Chiron Flu Vaccine Manufacturing Plant Suspension Extended, Other Companies Weigh Market Entry
British Medicines and Healthcare Products Regulatory Agency officials late Tuesday extended from January to April the suspension of the manufacturing license for Chiron's plant in Liverpool, England, possibly "jeopardizing" Chiron's ability to contribute to the U.S. flu vaccine supply next season and prompting other manufacturers to consider entering the U.S. market, the Washington Post reports (Rosenwald, Washington Post, 12/9). A U.S. flu vaccine shortage emerged in October when Chiron announced that MHRA suspended the company's Liverpool plant license over contamination issues. Chiron was expected to produce about half of the United States' flu vaccine supply for this season, but because of the suspension it will not ship any doses. U.S. officials initially anticipated having about 100 million flu vaccine doses this year.
France-based Aventis Pasteur has provided the United States with 58 million flu vaccine doses, and Maryland-based MedImmune provided about three million doses of the nasal-spray flu vaccine FluMist. HHS officials on Tuesday also agreed to import 1.2 million doses of GlaxoSmithKline's flu vaccine Fluarix, manufactured in Germany, after the vaccine received provisional FDA approval. U.S. officials could purchase an additional 2.8 million doses from GSK if demand for flu shots continues.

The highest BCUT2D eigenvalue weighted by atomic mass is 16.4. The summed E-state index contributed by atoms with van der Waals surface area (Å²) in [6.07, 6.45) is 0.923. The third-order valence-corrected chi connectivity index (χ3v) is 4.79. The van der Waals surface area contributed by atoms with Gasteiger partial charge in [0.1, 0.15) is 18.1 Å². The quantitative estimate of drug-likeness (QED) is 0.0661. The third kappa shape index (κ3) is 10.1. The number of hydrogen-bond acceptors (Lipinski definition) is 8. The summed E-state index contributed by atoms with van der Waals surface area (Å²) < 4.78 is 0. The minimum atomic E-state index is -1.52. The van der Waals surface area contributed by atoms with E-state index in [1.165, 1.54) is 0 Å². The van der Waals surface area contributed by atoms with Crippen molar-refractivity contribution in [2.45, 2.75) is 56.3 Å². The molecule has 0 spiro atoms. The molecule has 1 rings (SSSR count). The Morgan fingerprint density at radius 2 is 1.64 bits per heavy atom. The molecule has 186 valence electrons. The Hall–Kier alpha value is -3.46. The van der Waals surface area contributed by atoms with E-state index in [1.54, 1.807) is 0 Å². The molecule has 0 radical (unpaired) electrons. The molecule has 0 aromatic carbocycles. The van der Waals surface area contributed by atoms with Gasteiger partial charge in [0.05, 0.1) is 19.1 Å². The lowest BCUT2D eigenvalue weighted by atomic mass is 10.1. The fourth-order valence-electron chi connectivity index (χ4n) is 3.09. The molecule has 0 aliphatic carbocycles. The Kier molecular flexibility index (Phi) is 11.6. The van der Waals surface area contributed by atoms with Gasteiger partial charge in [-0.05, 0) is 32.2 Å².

Regulatory officials have said that the extension of Chiron's license suspension was anticipated and was not the result of new findings. FDA and MHRA officials will visit the factory to verify its progress. The suspension could be lifted immediately if Chiron is able to show it has remedied the site's problems. Chiron has four weeks to contest the extension; however, company officials have said they do not plan to do so (California Healthline, 12/8).
An unsuccessful appeal by Chiron would extend the suspension period beyond the April date. FDA Acting Commissioner Lester Crawford next week is expected to meet with British regulators to discuss the situation. Crawford in November told a House Committee on Government Reform that FDA will inspect the plant in February or March (McKenna/Mollison, Atlanta Journal-Constitution, 12/9).
Chiron officials have said that the company must begin vaccine production in March to deliver vaccine by October and November 2005 -- the "peak vaccination months," USA Today reports. However, even if Chiron is able to resume production before April, the company's U.S. business would likely "suffer" because it has lost credibility in the U.S. market, according to USA Today (Schmit, USA Today, 12/9).
According to the Post, Chiron's future in the U.S. flu vaccine market also could be influenced by "the prospect that other companies will seek -- and win -- U.S. approval to sell their vaccines in the future" (Washington Post, 12/9).